Thursday, 11 September 2014

Behind the Social Media portrayal

Recently I’ve been really struggling with seeing what other people are doing on social media. It’s really been getting me down seeing all my friends getting married, having babies, starting amazing jobs and going on amazing holidays, while I feel like I’m stuck back at the beginning with my poor health. Sure, I’m happy for them that these great things are happening to them, but it doesn’t stop me feeling sad and wishing things were happening for me as well.

Speaking to some of my friends though, I had my eyes opened a bit to the falsity of social media. Yes, these things are happening, but that is only a small snapshot of a person’s life. People want to portray themselves in a positive way, so in general will only post about the good things in their life. They won’t post a photo of their end of the day make-up or of the day when they can’t be bothered to get out of their pyjamas all day. So it’s easy to get a false impression of other people’s lives if you just judge them by their social media posts. I thought I would try and show you a few examples of this by sharing some of my Instagram photos and enlightening you as to what else was going on behind the photo.

This photo was taken of me when I went to BBC Radio Berkshire, to be on the Anne Diamond show. As you can see, I look pretty well and happy, but what you can’t see is how I was really feeling. I was dosed up on strong painkillers, felt incredibly sick and, when I got home, had to spend the rest of the day resting because it took so much out of me. You don’t have to be ill for this though, as a photo can disguise so many other things that could be going on in a person’s life. It just so happens that a lot of my life is overwhelmed by illness.

How beautiful do these bluebells look? Seeing this picture on my Instagram feed, you would probably guess that I’d been for a lovely woodland walk and stumbled across this patch of bluebells. But you would be wrong. My brother and his girlfriend did a lot of research before this, finding a place where I wouldn’t have to walk to see some bluebells. I was still recovering from surgery and couldn’t walk far at all, so this picture was actually taken from the car because I was too weak to walk much at all.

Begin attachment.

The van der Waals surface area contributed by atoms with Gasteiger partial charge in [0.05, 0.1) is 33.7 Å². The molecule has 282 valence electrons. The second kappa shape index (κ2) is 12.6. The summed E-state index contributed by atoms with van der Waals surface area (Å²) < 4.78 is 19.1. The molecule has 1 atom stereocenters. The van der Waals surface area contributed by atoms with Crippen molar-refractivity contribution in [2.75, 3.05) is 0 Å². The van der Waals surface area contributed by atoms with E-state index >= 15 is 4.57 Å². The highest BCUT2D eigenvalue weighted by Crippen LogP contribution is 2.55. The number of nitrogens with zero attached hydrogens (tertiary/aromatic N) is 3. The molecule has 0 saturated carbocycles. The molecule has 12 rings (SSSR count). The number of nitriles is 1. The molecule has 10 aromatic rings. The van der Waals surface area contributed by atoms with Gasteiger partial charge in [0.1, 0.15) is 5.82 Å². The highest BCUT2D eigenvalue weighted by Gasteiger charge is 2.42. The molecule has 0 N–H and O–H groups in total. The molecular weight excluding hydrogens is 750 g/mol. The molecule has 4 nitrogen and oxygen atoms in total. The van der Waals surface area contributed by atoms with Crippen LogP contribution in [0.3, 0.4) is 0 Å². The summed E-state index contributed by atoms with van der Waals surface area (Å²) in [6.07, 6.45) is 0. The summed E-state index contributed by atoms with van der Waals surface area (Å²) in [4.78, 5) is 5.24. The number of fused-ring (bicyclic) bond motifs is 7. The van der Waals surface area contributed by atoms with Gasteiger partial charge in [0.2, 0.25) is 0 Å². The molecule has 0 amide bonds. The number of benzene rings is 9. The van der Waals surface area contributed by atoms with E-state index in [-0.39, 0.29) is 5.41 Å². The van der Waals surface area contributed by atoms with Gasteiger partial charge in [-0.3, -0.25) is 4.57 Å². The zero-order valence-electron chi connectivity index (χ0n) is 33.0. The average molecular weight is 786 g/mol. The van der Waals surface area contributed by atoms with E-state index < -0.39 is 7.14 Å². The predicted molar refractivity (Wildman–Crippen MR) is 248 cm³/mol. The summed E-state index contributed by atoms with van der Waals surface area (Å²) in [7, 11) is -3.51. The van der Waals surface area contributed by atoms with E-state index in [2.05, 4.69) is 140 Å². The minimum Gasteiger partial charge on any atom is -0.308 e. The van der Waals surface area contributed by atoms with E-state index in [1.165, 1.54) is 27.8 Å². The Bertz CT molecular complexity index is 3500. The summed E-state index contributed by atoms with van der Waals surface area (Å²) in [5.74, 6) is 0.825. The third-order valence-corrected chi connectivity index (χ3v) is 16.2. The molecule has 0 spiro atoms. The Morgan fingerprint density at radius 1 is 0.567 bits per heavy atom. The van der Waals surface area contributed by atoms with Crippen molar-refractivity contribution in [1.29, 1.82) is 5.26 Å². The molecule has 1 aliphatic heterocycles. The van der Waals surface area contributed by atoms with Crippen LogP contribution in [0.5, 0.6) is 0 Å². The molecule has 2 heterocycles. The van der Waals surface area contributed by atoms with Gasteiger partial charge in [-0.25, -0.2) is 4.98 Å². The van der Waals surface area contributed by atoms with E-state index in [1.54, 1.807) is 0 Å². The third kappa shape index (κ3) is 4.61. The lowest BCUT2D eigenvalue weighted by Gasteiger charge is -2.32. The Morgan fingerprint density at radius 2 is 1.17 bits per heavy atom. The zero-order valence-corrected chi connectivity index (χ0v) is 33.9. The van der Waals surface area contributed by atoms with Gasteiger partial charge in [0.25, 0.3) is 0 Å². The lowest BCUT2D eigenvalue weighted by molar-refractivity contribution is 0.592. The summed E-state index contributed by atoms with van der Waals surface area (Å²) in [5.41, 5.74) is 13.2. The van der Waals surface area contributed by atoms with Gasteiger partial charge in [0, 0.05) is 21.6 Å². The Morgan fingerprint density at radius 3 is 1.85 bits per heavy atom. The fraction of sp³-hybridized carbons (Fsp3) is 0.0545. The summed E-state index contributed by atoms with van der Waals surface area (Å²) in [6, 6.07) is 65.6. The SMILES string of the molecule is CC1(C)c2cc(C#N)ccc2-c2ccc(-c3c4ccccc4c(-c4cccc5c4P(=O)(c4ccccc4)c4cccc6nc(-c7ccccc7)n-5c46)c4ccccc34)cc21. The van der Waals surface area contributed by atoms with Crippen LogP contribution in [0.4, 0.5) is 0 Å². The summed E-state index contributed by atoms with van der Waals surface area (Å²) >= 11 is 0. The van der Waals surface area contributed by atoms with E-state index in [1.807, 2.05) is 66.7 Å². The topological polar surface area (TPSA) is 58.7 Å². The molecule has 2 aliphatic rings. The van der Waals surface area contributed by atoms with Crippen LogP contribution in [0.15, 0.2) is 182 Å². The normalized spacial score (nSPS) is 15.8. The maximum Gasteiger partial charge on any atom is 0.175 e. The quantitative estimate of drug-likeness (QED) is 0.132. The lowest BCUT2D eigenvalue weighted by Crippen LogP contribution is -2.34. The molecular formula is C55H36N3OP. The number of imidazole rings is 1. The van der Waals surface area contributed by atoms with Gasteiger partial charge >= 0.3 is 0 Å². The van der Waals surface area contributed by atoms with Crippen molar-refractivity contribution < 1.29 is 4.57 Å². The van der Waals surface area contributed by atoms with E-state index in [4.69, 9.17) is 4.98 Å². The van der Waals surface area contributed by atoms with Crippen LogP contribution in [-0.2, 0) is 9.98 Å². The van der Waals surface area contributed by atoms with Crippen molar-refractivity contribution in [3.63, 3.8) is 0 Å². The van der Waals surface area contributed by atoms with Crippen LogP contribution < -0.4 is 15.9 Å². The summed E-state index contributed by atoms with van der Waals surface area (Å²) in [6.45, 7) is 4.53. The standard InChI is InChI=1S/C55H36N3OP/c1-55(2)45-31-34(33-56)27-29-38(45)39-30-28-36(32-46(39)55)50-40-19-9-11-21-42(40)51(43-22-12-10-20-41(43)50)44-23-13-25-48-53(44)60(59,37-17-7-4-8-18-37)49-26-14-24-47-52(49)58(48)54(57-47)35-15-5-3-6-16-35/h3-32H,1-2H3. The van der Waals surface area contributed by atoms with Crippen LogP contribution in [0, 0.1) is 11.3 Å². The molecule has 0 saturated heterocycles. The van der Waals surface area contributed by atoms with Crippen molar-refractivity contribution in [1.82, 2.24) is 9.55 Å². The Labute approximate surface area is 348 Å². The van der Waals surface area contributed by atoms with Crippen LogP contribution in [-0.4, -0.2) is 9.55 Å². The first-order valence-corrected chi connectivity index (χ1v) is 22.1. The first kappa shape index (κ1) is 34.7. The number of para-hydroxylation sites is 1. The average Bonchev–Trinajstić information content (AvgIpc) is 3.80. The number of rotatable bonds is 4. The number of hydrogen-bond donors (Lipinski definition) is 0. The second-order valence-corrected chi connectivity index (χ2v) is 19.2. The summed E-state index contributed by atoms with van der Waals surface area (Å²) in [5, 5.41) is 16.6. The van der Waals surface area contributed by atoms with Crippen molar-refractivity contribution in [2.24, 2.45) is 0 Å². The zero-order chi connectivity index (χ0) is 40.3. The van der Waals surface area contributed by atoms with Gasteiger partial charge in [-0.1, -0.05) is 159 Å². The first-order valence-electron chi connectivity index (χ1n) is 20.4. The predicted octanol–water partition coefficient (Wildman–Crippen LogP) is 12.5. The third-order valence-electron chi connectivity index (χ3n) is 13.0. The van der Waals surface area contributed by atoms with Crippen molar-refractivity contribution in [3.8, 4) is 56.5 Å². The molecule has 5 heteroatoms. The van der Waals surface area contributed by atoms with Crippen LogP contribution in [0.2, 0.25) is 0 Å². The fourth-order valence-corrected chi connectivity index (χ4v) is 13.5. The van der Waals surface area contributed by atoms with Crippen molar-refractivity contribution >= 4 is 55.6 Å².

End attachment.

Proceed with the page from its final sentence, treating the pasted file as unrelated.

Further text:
I posted this photo on my feed a few days before the fundraiser I organised. I expect that someone seeing this photo would guess that I’d be running around like a headless chicken, sorting out last minute things and sorting out an awesome outfit to wear. Instead, I was having to spend my time resting and curled up in pain, attempting to delegate jobs that I was desperate to do but couldn’t because I was too unwell. Instead of wearing a killer outfit to the charity evening, I ended up going down there for half an hour in some jogging bottoms and an old hoody, while everyone else was turning up dressed to the nines. For me, it was a choice between wasting my energy getting changed or actually being able to be there for a short time.

This is a pretty typical Instagram photo – the ‘coffee with a friend’ post. You’re probably imagining my friend and I going out for a bit of shopping, perhaps some lunch and then an afternoon coffee. But in reality this was literally it. They picked me up, we went to a local coffee shop and had a drink before I came home again and collapsed. This photo does not even cover the amount of anxiety going through my system about the thought of drinking a coffee with milk in it. This is where my eating disorder comes in and I have to use the little energy I do have fighting with the thoughts that tell me I should just be having a black coffee.